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. EU studying Iranian plan for small-scale uranium enrichment
PARIS (AFP) Mar 24, 2005
The EU is considering an Iranian proposal to allow the Islamic republic to produce enriched uranium on a small scale, despite the bloc's demand that Tehran abandon the process to guarantee it will not make atom bombs, officials and diplomats said Thursday.

Iran made the proposal to be allowed to run a pilot centrifuge project for uranium enrichment at a meeting in Paris Wednesday with EU negotiators Britain, France and Germany, according to a European official who asked not to be named.

The pilot plant would have a relatively small number of centrifuges, the machines arranged successively in order to refine out enriched uranium.

Experts have told AFP the idea is to have 500 to 2,000 centrifuges instead of the 54,000 centrifuges Iran has said it wants to build, an industrial-style arrangement which could produce large amounts of fuel for civilian nuclear reactors but also what in highly enriched form can be the explosive core of atom bombs.

The official said the European trio were "going to look at this (proposal) with experts."

"If the experts find a way to monitor this in an effective way, then why not," the official said.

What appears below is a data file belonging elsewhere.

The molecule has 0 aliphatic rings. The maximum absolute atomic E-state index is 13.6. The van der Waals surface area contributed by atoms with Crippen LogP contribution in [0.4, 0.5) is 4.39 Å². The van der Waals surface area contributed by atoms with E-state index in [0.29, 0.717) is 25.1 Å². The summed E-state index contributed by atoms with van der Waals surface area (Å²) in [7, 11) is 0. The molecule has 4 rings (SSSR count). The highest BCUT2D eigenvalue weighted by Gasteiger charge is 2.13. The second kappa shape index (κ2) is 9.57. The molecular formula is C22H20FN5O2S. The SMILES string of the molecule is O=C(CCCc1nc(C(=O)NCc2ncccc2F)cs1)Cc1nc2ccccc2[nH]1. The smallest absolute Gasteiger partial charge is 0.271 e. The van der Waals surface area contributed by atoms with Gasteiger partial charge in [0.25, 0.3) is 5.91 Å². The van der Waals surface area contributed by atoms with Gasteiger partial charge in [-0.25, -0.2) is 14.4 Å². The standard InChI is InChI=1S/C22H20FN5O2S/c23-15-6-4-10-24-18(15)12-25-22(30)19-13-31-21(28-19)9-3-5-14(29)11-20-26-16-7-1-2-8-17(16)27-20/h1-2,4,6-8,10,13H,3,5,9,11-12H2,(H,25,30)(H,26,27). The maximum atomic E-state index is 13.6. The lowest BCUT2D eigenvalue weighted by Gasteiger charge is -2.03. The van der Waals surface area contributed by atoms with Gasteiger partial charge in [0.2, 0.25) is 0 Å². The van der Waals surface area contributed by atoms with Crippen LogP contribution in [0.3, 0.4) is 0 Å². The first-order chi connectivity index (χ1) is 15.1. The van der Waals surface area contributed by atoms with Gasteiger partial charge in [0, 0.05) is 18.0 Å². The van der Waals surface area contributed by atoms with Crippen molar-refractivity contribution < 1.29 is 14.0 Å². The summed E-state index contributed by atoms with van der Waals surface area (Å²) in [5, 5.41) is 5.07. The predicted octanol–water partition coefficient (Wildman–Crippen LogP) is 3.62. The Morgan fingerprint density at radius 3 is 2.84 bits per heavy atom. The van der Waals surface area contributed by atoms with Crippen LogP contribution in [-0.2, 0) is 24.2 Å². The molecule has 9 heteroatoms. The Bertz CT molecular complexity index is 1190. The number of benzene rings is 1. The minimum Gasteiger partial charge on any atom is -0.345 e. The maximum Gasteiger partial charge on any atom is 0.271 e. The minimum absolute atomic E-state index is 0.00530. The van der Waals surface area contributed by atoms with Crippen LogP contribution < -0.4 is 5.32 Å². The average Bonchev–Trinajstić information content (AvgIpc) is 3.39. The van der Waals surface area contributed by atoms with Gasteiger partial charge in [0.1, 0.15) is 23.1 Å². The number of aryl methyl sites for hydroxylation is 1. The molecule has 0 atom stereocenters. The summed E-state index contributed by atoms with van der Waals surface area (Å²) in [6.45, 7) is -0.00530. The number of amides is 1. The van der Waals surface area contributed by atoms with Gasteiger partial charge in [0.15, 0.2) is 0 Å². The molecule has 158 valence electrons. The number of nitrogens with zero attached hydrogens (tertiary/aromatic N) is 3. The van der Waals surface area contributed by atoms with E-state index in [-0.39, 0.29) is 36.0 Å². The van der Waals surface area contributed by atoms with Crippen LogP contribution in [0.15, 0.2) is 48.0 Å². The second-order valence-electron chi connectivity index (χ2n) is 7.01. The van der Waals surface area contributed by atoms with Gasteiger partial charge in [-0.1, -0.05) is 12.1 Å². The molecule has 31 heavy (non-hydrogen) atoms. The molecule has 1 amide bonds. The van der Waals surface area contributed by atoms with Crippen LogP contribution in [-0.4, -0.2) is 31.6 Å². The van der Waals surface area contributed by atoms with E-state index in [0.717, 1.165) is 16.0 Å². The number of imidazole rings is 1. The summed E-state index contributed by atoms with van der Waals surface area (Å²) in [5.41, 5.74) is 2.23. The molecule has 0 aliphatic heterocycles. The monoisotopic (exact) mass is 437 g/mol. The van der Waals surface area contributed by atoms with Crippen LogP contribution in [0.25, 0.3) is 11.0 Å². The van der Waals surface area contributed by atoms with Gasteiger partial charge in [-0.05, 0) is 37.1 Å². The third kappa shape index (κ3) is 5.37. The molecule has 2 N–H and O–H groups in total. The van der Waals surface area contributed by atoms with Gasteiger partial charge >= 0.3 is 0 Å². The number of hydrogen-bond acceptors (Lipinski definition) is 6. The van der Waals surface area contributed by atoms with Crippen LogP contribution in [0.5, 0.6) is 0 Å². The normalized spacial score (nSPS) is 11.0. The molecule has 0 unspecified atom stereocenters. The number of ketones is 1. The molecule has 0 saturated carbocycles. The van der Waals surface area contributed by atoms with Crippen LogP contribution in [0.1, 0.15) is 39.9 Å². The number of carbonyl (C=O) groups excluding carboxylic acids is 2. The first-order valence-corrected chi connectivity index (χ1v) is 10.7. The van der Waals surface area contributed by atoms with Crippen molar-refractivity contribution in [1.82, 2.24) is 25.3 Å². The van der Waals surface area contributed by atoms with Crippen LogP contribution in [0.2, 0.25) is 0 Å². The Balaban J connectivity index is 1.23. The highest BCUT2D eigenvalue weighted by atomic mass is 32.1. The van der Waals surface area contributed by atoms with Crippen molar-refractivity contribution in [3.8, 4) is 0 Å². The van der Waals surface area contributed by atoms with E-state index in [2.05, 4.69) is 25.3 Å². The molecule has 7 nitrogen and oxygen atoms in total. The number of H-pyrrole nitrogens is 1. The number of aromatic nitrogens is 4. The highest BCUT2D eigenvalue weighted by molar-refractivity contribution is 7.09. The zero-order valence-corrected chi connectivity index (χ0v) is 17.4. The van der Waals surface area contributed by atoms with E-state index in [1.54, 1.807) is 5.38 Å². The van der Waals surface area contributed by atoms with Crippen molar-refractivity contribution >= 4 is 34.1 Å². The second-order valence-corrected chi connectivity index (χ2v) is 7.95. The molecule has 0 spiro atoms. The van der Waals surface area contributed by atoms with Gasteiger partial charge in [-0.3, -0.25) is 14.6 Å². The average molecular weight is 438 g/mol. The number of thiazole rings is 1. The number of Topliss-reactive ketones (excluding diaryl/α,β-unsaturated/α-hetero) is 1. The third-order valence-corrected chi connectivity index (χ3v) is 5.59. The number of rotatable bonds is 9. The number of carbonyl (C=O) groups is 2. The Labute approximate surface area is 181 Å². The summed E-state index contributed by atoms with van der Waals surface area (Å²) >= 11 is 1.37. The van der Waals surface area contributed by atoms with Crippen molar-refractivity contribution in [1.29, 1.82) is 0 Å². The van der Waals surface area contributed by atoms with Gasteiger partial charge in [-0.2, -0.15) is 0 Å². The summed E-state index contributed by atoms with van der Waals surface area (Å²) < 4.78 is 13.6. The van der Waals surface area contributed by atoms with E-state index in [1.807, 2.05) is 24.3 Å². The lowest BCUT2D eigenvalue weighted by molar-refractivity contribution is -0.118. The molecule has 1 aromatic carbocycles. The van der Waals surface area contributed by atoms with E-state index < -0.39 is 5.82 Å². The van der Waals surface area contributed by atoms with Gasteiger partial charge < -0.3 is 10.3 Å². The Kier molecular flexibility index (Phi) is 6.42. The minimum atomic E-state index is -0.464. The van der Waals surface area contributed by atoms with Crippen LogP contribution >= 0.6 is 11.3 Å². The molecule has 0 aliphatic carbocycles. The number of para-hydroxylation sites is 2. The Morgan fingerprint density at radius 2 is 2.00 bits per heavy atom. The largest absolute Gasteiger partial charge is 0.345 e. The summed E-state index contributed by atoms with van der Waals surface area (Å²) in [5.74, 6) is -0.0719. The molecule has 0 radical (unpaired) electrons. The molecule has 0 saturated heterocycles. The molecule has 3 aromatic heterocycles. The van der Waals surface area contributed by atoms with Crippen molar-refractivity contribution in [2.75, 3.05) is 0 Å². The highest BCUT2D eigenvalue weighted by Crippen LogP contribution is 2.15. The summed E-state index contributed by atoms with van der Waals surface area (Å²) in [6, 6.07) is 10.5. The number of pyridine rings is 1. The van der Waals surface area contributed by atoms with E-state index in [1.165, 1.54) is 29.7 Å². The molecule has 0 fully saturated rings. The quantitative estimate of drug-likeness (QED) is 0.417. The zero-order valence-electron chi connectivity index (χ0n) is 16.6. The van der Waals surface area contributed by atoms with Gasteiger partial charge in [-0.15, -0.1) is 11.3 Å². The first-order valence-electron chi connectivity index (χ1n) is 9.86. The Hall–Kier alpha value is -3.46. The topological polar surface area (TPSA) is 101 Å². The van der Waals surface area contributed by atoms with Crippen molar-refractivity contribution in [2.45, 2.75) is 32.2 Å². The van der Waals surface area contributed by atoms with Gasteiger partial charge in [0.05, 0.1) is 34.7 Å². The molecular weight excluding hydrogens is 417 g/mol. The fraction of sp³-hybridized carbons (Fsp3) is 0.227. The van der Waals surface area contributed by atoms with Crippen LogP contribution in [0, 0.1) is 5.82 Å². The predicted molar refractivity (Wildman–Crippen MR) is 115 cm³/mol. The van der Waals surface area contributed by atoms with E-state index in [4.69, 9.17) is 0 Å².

The Iranians said they would allow close monitoring of a pilot facility by the Vienna-based International Atomic Energy Agency (IAEA), the official said.

The United States, which wants to haul Iran before the UN Security Council over what it says is a covert nuclear weapons program, has softened its stance and agreed to support European countries in offering Tehran trade, technology and security incentives if it gives up enrichment.

US officials however reject Iran keeping any sort of enrichment capability, saying this would leave it with the capacity to make nuclear weapons.

The Europeans told the Iranians on Wednesday that "for us it is clear Iran should not be doing enrichment," the European official said.

The European trio made it clear that Tehran must give "objective guarantees that (the Iranians) take away from their nuclear program everything that can be dangerous," in terms of proliferation of atomic weapons, the official said.

The official noted that this referred not only to uranium enrichment but also to reprocessing spent fuel, a process that can extract plutonium, which also can be used to make nuclear weapons.

But a senior European diplomat told AFP: "If you want to have an agreement, both sides will have to compromise."

The diplomat insisted that "the sheer fact that this (the Iranian proposal) is being studied, does not mean it is accepted."

"The only meaning of what is happening is that the negotiating process is alive and kicking. There is something to be discussed," the diplomat said.

The European official said the Iranians had insisted at Wednesday's meeting on enrichment as an "inalienable right" under the nuclear Non-Proliferation Treaty.

Iran and the European trio agreed Wednesday to continue their nuclear talks despite having failed to secure an agreement on uranium enrichment.

Iran had previously threatened to break off the talks that had begun in December if Wednesday's meeting in Paris failed to make progress but both sides praised the encounter as constructive.

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